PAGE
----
And the model he adopts – funding his own artistic endeavours with profits from his clothing line and art print sales – allows him to dictate his own terms. This in Fairey’s eyes is a bigger success than reaching and being recognised by a greater audience.

Fairey’s Visual Disobedience exhibition in Hong Kong.

“Being able to survive doing art on your own terms is a tremendous success,” he says. “And people find different ways to do that. But what’s special about art is it’s one of the very rare places where someone gets to fulfil their unique vision without having to adhere to anyone else’s rules.

“Popularity, sometimes, is an indication that the work is meaningful and connecting with people. Other times, popularity is a product of people pandering to the lowest common denominator. I try to find my own voice within a language that’s inclusive and universal, but in a way that feels very specific to me and also seduces someone to ponder a piece of art that may have a challenging concept.”

Given that street art and graffiti is often seen as vandalism, street artists rarely can go beyond the streets and achieve mainstream success. Fairey is one of the few exceptions.

Fairey’s portrait of Barack Obama at the National Portrait Gallery in Washington. Photo: AFP

Fairey first rose to fame in the late 1980s with his Obey Giant stickers. Just a skateboarder then, he plastered his home-made stickers all over the place, which quickly caught the eye of the urban art community. But it was his Hope poster that eventually propelled his art onto the cover of Time magazine.

Even that image is not free of controversy. The photo that the artist used to create his stylised stencil portrait of Obama was taken by Mannie Garcia for the Associated Press. According to a report by The New York Times, the artist sued the news agency in 2009 in a civil case after it contended that he had infringed on the copyright of one of its photographs in creating the poster. Fairey originally claimed he had used a different photograph, but later admitted that he had been mistaken and had tried to cover up his mistake, which led to a criminal investigation.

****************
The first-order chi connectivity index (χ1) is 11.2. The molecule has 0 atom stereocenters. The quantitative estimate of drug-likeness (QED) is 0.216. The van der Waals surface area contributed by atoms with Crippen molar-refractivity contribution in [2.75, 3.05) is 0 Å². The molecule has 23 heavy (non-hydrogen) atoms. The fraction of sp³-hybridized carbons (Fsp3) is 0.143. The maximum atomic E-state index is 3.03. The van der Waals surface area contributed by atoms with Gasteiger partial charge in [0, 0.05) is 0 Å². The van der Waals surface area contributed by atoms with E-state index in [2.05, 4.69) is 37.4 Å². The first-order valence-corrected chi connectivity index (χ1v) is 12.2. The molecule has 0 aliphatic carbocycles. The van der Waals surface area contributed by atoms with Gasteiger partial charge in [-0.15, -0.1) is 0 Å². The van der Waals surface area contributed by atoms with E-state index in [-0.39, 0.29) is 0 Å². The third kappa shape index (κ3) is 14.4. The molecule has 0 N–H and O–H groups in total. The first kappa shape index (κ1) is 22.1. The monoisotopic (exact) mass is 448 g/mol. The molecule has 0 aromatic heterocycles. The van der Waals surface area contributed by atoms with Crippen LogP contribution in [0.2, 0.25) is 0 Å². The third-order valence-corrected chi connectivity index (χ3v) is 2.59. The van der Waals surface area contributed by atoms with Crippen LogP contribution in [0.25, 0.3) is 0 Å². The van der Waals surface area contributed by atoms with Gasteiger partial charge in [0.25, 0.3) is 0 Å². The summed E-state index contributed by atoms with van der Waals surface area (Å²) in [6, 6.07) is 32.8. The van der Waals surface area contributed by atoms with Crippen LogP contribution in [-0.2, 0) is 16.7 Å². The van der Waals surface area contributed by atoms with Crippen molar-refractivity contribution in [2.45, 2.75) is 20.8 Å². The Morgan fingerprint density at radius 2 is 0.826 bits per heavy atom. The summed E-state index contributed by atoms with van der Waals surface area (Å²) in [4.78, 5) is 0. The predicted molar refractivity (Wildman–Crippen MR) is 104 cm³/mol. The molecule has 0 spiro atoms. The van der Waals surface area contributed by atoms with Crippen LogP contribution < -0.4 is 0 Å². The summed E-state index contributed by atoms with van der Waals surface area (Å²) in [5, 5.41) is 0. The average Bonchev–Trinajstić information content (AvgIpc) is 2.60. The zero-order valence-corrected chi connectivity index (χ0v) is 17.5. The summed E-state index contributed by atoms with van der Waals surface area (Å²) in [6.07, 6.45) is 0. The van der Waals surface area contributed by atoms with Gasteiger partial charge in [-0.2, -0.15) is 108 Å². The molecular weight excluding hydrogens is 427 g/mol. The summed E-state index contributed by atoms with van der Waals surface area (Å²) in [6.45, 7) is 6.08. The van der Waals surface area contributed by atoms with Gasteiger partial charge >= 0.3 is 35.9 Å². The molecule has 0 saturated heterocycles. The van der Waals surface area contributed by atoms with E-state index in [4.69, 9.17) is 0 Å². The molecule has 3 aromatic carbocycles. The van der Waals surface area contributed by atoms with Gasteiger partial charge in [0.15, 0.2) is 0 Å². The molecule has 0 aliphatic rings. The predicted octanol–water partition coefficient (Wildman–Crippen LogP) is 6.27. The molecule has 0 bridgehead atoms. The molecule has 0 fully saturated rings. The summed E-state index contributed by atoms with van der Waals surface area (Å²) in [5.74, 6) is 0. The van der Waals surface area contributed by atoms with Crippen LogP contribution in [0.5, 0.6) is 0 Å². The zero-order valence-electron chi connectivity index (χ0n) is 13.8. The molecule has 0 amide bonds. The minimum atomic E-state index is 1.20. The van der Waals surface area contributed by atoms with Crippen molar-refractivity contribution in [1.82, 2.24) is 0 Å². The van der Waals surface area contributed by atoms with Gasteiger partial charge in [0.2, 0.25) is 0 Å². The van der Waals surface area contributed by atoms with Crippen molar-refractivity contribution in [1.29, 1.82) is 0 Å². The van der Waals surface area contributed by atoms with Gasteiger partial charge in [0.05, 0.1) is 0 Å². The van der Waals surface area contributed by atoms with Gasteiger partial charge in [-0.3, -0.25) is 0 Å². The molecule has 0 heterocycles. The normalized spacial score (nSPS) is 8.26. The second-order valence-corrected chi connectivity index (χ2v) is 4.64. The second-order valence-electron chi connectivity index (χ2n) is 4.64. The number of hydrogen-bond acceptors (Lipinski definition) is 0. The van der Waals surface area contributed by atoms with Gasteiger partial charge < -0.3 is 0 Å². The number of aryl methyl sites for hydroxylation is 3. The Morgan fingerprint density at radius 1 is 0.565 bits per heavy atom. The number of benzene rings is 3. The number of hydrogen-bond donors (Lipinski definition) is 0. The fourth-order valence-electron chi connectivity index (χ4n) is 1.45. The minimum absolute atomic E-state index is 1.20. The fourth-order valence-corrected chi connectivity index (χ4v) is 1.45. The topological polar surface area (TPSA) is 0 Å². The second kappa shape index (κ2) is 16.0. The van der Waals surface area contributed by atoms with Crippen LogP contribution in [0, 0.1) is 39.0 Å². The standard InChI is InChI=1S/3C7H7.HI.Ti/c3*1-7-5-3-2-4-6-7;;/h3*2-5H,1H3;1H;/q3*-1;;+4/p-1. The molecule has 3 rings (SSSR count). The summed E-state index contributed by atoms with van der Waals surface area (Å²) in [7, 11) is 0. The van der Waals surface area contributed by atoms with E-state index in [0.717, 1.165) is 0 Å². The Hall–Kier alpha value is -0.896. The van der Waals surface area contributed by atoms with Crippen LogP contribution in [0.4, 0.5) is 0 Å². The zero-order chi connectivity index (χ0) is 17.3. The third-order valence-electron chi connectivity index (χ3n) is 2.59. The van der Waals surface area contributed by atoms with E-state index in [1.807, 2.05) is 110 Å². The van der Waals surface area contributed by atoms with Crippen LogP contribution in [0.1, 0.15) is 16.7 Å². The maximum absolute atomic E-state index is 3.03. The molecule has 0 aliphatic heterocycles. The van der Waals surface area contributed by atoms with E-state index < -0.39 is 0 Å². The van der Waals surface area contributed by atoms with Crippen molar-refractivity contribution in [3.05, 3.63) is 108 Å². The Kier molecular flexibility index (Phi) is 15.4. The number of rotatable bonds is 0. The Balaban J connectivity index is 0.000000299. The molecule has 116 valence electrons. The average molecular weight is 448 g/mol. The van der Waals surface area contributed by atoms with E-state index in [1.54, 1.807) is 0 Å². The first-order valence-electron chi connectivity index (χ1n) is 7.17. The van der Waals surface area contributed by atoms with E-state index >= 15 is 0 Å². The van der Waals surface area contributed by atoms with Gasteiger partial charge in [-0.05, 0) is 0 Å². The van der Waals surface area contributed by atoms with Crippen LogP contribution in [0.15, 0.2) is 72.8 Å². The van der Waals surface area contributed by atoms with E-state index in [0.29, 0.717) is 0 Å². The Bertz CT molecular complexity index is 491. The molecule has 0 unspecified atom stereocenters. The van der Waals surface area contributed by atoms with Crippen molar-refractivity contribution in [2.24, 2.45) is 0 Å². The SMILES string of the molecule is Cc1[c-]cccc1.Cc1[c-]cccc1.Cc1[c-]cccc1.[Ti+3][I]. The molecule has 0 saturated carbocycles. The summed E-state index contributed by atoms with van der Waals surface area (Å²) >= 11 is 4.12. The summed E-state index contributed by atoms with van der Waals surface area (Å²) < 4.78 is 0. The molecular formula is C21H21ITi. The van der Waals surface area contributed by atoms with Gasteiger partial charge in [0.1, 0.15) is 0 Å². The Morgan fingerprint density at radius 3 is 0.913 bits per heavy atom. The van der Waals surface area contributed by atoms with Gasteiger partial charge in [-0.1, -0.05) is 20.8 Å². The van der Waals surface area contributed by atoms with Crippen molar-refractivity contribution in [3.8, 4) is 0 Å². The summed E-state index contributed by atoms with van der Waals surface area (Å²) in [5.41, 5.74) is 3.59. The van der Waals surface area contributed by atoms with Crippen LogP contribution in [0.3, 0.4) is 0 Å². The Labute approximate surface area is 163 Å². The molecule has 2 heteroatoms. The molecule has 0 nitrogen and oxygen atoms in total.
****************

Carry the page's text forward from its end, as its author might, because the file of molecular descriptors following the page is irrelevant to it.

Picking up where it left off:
In 2012 Fairey was sentenced to two years of probation and fined US$25,000 for tampering with evidence in the case. The artist later issued a statement on his website, saying his “wrong-headed actions” had “helped to obscure what I was fighting for in the first place – the ability of artists everywhere to be inspired and freely create art without reprisal”.

Fairey’s mural on Shin Hing Street in Central.

An activist at heart, Fairey frequently supports political, social and environmental causes – creating stylised images of Arab Spring protesters and “make art not war” posters, and most recently, taking aim at Donald Trump.

In Hong Kong, Fairey hopes his three public murals can be a gateway to the rest of his work, especially pieces that are more provocative and which challenge people to think about an issue or look at things from a perspective they wouldn’t be considering otherwise.

“It leads people to my more challenging work anyway. Anyone who Googles me will see not just stuff like this, but they will see everything.”

Visual Disobedience, Shop B104-305, The Pulse, 28 Beach Road, Repulse Bay

12pm to 8pm. More information:

Ends November 27

This article appeared in the South China Morning Post print edition as: Rebel yell: street artist brushes off naysayers